## E1. Geometric and Spatial Reasoning

### Specific Expectations

#### Geometric Reasoning

E1.1

sort three-dimensional objects and two-dimensional shapes according to one attribute at a time, and identify the sorting rule being used

**attributes:**- length, area, colour, texture, ability to roll, number of sides, curves, straight lines

**possible ways to sort three-dimensional objects:**

Objects with Triangular Faces |
Objects with Rectangular Faces |
Objects with Circular Faces |

**types of shapes to include in a sort:**

Regular Shapes |
Irregular Shapes |
Composite Polygons |

Shapes with Only Curves |
Shapes with Only Straight Lines |
Shapes with Curves and Straight Lines |

- Geometric shapes exist in two dimensions (pictures or drawings) and in three dimensions (objects).
- Three-dimensional objects and two-dimensional shapes can be sorted by identifying and paying attention to similarities and ignoring differences.
- Shapes and objects have more than one, and often many, attributes, so they can be sorted in more than one way. Sorting rules indicate which attribute to sort for and are used to determine what belongs and what does not belong in a group.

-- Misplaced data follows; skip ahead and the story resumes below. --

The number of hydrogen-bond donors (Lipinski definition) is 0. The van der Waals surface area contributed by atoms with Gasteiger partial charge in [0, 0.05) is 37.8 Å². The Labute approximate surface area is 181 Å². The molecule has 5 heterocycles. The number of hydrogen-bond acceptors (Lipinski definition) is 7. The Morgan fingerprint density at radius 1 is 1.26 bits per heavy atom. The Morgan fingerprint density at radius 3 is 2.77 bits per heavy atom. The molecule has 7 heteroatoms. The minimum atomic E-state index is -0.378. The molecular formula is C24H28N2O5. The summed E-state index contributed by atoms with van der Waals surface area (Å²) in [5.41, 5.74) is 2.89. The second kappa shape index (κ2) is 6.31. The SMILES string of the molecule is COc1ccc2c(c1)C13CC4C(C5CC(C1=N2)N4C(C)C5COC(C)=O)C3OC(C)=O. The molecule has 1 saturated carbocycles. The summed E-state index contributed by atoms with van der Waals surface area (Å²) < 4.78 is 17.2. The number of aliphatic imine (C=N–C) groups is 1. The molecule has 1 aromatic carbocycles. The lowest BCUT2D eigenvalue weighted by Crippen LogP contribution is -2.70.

- Attributes are characteristics or features of an object or shape (e.g., length, area, colour, texture, ability to roll). Attributes can be used to describe, compare, sort, and measure.
- Geometric properties are specific attributes that are the same for an entire “class” of shapes or objects. So, for example, a group of shapes might all be red (attribute), but in order for them all to be squares, they must have four equal sides and four right angles (the geometric properties of a square). Geometric properties are used to identify two-dimensional shapes and three-dimensional objects.

*Note*

- Sorting by attributes is used in counting, measurement, and geometry. When a student counts “this” and not “that”, they have sorted; when they measure length, they focus on one attribute and not another; when they say that this shape is a triangle and not a square, their sorting has led them to identify the shape.